U.S. allows Merck’s COVID-19 pill amid safety, variant concerns | Science

The U.S Food and Drug Administration (FDA) on Thursday authorized another new pill to treat the Omicron variant, this time from Merck.

While Pfizer’s antiviral may prove to be more effective, and Merck’s pill has left some scientists questioning the dangers behind its mechanism of action, molnupiravir will be another weapon in the armamentarium of COVID-19 treatments for the U.S. in a time of need, as two monoclonal antibody (mAb) treatments from Regeneron and Eli Lilly are no longer effective against Omicron, and as supplies of a third mAb from Vir/GlaxoSmithKline are very limited.

Supplies of the Merck pill will not be as limited, as the U.S. may have about 400,000 courses of Merck’s pill available in the next few days, and by the end of January, the U.S. government expects to have about 3 million courses of Merck’s pill, which is the entire order that the U.S. made.

The concern with Merck’s pill is that it works by inhibiting SARS-CoV-2 replication through viral mutagenesis, and some scientists have raised serious reservations about that mechanism of action.

FDA’s Antimicrobial Drugs Advisory Committee narrowly voted 13-10 last month in favor of the pill’s benefits outweighing the risks for adults within 5 days of developing COVID-19 symptoms.

“Committee members who voted ‘No’ cited the following as reasons for concluding that the overall benefit-risk ratio was unfavorable: 1) a high number-needed-to-treat compared with placebo, 2) unclear efficacy against the Delta variant, 3) potential to drive viral mutations, and 4) mutagenicity risks,” according to a summary of the meeting.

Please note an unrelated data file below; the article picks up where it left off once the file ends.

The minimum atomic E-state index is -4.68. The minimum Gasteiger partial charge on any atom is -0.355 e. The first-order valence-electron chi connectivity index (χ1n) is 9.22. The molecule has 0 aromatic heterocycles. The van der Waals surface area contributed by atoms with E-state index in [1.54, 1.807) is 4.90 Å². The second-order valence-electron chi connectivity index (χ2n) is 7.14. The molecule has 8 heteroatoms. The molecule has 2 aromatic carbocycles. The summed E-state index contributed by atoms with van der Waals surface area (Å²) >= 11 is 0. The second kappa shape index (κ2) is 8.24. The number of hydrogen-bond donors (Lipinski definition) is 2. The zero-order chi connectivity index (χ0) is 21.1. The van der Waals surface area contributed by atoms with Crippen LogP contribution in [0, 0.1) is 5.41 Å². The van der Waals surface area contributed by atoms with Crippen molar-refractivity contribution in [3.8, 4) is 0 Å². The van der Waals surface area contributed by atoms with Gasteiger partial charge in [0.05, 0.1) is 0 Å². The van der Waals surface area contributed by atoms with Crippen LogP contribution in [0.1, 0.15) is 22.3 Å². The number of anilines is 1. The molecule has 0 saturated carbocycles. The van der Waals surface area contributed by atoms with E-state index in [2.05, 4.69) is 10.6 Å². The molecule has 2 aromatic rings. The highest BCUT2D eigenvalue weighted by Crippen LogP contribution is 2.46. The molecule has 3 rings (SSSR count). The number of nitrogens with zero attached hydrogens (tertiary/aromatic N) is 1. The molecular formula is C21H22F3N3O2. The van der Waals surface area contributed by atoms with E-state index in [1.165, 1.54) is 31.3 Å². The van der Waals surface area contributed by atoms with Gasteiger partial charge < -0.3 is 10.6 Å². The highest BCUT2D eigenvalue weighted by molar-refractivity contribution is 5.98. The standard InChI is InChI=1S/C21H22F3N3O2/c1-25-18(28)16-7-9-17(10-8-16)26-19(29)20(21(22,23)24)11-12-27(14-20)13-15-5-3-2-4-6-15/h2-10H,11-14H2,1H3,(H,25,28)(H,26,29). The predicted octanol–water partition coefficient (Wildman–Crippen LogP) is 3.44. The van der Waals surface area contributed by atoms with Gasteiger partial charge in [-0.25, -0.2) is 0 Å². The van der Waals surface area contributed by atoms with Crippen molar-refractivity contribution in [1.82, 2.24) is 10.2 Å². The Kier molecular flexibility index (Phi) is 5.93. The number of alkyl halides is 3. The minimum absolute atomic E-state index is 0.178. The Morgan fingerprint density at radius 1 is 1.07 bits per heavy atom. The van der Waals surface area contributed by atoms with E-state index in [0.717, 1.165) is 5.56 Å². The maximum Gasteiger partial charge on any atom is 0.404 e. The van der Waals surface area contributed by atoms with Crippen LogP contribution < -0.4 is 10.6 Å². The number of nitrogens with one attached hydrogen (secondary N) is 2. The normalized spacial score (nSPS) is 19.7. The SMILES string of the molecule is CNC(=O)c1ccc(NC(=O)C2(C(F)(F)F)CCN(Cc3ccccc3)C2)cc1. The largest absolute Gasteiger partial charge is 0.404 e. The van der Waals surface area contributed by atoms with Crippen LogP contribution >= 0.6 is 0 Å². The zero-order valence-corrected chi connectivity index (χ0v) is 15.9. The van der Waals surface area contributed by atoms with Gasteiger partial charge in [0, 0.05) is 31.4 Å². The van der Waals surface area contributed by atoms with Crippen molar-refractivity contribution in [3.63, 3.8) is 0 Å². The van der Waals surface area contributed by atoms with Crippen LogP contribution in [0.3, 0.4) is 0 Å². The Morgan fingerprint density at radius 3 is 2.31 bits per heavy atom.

Merck has to provide reports to FDA on a monthly basis summarizing any findings as a result of its monitoring activities of genomic database(s) for the emergence of global viral variants.

As part of Thursday’s authorization, FDA made clear that it should be provided to those “for whom alternative COVID-19 treatment options authorized by FDA are not accessible or clinically appropriate,” meaning that if Pfizer’s pill is available, that might be a better option.

“I don’t think you would find anyone who would prefer the Merck pill to the Pfizer pill, given the data evident so far,” Walid Gellad, a professor of medicine at the University of Pittsburgh, told Endpoints News previously.

As part of the emergency use authorization, FDA said Merck has to “conduct a thorough investigation into the differences in efficacy observed in the first and second half” of its pivotal trial. Panelists at the adcomm last month centered their questioning on the cause of this drop-off in preventing hospitalizations and deaths, from 50% to 30% between interim and final results. Merck and FDA offered few specifics at the meeting on why the efficacy declined.

Unlike the Pfizer pill, FDA also warned Thursday that molnupiravir is not recommended for use during pregnancy, as based on findings from animal reproduction studies, molnupiravir may cause fetal harm.

Merck must maintain a pregnancy surveillance program to collect information on individuals who are exposed to molnupiravir during pregnancy. FDA also said that sexually active individuals with partners of childbearing potential are advised to use contraception during molnupiravir treatment and for at least 3 months after the last dose.

Molnupiravir is also not authorized for use in patients who are less than 18 years of age, or for use for longer than 5 consecutive days. A course of treatment is administered as four 200 milligram capsules taken orally every 12 hours for 5 days, for a total of 40 capsules.